- Advertising ban: This was ruled unconstitutional and will not take effect July 1. Caregivers/providers are still able to advertise. I wouldn’t advertise at this point, however; as I believe laying low is rather important during this transition period.
- Patient limits: This component has been stricken. Providers are free to have as many patients as they desire. (SB 423 called for 3 patients maximum)
- To those on probation: Probationers’ cards apparently are now void until we are able to obtain the signatures to repeal this law. The faster we accomplish this feat, the more quickly we can suspend ALL of SB 423, not just the components ruled unconstitutional today. If you have the resources, I’d suggest looking into a lawsuit to ensure the same health care access as other Montanans. Keep in mind, I’m not an attorney however and cannot give legal advice.
Here is the real problem….unfortunately, we have a glitch in the transition period between being “caregivers” under I-148 and “providers” under SB 423.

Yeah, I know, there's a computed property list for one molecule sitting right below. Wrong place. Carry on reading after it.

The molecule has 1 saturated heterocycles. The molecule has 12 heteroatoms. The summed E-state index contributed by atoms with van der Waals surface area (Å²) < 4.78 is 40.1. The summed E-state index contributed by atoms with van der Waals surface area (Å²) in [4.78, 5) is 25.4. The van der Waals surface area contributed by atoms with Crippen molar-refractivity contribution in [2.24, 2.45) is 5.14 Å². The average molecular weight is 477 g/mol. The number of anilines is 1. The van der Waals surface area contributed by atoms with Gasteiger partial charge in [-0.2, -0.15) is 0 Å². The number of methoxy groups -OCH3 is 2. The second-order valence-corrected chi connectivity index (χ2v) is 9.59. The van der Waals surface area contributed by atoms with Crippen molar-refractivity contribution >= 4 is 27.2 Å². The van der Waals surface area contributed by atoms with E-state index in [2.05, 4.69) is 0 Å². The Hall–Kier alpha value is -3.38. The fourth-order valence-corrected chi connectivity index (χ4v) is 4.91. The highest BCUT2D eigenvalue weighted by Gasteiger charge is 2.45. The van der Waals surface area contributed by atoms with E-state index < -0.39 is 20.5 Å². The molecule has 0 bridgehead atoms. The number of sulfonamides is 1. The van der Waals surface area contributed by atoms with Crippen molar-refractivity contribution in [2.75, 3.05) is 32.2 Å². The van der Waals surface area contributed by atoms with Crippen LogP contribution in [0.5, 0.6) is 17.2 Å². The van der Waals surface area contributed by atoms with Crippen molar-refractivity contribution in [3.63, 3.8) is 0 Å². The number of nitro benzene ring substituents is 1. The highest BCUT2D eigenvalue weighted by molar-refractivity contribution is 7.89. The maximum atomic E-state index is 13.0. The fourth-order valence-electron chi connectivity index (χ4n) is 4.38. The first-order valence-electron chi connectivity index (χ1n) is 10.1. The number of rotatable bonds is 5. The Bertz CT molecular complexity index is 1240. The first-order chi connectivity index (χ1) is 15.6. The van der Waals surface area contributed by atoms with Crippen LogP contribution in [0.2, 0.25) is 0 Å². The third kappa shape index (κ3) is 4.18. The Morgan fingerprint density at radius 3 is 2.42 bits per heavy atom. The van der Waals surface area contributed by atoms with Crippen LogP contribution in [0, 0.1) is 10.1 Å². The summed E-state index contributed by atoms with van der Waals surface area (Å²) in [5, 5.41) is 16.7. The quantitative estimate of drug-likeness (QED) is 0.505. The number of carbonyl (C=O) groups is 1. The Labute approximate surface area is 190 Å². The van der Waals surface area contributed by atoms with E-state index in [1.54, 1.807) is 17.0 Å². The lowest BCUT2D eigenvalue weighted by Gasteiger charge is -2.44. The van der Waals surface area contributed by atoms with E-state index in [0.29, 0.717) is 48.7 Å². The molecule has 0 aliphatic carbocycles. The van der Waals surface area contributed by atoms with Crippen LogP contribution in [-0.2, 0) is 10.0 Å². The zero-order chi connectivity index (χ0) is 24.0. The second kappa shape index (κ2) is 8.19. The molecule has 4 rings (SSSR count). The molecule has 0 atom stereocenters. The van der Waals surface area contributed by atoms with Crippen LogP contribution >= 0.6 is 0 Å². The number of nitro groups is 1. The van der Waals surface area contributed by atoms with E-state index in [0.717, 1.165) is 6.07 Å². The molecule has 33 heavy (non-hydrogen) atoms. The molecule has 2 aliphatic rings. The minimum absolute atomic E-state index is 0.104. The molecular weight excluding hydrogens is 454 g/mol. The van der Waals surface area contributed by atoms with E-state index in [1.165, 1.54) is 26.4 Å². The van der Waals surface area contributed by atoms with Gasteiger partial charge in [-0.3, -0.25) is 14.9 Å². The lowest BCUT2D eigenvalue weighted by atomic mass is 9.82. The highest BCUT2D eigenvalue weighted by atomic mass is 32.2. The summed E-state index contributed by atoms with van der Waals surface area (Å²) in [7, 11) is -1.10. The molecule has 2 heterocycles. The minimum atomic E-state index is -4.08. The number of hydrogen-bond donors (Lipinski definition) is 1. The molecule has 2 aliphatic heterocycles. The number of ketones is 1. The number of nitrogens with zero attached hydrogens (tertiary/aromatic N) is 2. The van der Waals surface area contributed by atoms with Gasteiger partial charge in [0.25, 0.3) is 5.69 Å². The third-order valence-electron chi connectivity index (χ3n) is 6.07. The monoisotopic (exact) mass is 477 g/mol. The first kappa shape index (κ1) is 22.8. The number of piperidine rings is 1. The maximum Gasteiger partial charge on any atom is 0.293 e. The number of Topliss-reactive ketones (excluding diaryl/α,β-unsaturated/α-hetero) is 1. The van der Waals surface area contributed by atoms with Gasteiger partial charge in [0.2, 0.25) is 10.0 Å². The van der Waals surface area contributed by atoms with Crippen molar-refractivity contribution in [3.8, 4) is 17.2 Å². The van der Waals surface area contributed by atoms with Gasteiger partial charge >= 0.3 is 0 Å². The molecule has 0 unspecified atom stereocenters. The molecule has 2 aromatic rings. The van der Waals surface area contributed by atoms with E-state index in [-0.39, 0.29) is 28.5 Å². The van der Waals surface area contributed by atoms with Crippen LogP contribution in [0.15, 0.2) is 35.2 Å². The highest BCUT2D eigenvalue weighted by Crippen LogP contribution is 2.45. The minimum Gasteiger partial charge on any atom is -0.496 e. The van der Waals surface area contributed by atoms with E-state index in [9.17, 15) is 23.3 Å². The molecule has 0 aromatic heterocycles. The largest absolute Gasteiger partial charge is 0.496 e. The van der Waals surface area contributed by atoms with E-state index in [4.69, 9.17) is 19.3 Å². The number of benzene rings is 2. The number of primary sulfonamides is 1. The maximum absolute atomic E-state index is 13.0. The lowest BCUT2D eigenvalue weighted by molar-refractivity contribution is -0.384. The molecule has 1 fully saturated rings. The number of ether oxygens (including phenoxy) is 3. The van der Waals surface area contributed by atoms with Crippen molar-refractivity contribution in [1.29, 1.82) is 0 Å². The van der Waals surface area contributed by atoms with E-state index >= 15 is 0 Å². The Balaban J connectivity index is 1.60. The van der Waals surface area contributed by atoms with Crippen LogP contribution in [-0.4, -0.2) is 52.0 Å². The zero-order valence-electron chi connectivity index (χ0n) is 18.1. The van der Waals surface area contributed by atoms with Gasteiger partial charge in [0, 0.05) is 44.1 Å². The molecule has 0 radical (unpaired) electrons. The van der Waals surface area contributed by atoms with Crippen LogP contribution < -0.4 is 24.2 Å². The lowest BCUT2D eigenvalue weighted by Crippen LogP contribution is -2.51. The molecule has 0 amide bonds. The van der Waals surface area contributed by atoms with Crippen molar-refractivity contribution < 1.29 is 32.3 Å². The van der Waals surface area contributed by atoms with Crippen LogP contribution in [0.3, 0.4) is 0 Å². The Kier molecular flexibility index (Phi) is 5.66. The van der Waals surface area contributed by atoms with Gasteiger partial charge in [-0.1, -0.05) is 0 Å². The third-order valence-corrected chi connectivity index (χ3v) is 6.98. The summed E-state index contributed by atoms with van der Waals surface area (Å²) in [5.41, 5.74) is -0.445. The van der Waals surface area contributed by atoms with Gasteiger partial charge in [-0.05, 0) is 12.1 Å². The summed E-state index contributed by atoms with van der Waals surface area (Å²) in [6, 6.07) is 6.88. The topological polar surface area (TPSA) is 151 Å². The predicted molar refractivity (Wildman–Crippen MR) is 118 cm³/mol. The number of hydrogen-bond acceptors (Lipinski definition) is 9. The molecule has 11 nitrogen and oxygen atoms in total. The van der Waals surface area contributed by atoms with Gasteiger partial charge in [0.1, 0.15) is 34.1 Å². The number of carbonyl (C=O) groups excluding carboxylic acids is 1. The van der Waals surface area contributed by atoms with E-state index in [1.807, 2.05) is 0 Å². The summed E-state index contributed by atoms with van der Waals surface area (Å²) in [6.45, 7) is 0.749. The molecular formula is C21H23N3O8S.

- There is no current provision in the law protecting cultivators from arrest as of midnight tonight. It does appear, however; that the judge intends for commercial activity, legal cannabis commerce to commence and essentially this appears to be a bureaucratic oversight. But…. we don’t know. We are hopeful this legal limbo period will be cleared up by the Department of Health and Human Services, but of course; this isn’t a guarantee. We cannot tell you that you won’t be arrested. Some activists are suggesting providers arrive in Helena tomorrow to sign up to become a “provider” rather than a “caregiver”. Please be very careful in the meantime.